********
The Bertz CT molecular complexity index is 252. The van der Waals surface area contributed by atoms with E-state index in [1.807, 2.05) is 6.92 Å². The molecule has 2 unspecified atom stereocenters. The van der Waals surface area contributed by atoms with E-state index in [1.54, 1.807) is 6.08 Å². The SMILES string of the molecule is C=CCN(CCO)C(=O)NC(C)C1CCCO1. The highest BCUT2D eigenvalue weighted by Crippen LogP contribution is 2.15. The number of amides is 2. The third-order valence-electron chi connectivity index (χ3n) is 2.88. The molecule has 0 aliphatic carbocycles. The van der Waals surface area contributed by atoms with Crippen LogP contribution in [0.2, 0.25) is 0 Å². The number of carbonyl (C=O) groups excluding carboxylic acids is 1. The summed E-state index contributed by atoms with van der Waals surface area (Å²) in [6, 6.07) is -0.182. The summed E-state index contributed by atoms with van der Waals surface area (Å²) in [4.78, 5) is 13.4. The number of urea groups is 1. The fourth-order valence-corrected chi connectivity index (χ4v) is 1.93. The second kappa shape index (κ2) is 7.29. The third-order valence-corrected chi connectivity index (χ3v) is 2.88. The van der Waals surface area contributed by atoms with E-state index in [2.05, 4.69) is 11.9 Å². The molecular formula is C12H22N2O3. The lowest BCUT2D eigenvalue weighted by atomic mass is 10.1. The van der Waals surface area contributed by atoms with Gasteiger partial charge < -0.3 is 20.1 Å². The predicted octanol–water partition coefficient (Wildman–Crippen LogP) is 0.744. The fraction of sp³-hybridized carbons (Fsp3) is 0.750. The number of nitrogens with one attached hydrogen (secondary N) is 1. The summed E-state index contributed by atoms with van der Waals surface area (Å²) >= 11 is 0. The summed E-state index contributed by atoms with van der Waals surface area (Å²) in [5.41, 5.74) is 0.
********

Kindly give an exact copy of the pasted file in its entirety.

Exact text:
The Bertz CT molecular complexity index is 252. The van der Waals surface area contributed by atoms with E-state index in [1.807, 2.05) is 6.92 Å². The molecule has 2 unspecified atom stereocenters. The van der Waals surface area contributed by atoms with E-state index in [1.54, 1.807) is 6.08 Å². The SMILES string of the molecule is C=CCN(CCO)C(=O)NC(C)C1CCCO1. The highest BCUT2D eigenvalue weighted by Crippen LogP contribution is 2.15. The number of amides is 2. The third-order valence-electron chi connectivity index (χ3n) is 2.88. The molecule has 0 aliphatic carbocycles. The van der Waals surface area contributed by atoms with Crippen LogP contribution in [0.2, 0.25) is 0 Å². The number of carbonyl (C=O) groups excluding carboxylic acids is 1. The summed E-state index contributed by atoms with van der Waals surface area (Å²) in [6, 6.07) is -0.182. The summed E-state index contributed by atoms with van der Waals surface area (Å²) in [4.78, 5) is 13.4. The number of urea groups is 1. The fourth-order valence-corrected chi connectivity index (χ4v) is 1.93. The second kappa shape index (κ2) is 7.29. The third-order valence-corrected chi connectivity index (χ3v) is 2.88. The van der Waals surface area contributed by atoms with E-state index in [2.05, 4.69) is 11.9 Å². The molecular formula is C12H22N2O3. The lowest BCUT2D eigenvalue weighted by atomic mass is 10.1. The van der Waals surface area contributed by atoms with Gasteiger partial charge < -0.3 is 20.1 Å². The predicted octanol–water partition coefficient (Wildman–Crippen LogP) is 0.744. The fraction of sp³-hybridized carbons (Fsp3) is 0.750. The number of nitrogens with one attached hydrogen (secondary N) is 1. The summed E-state index contributed by atoms with van der Waals surface area (Å²) >= 11 is 0. The summed E-state index contributed by atoms with van der Waals surface area (Å²) in [5.41, 5.74) is 0.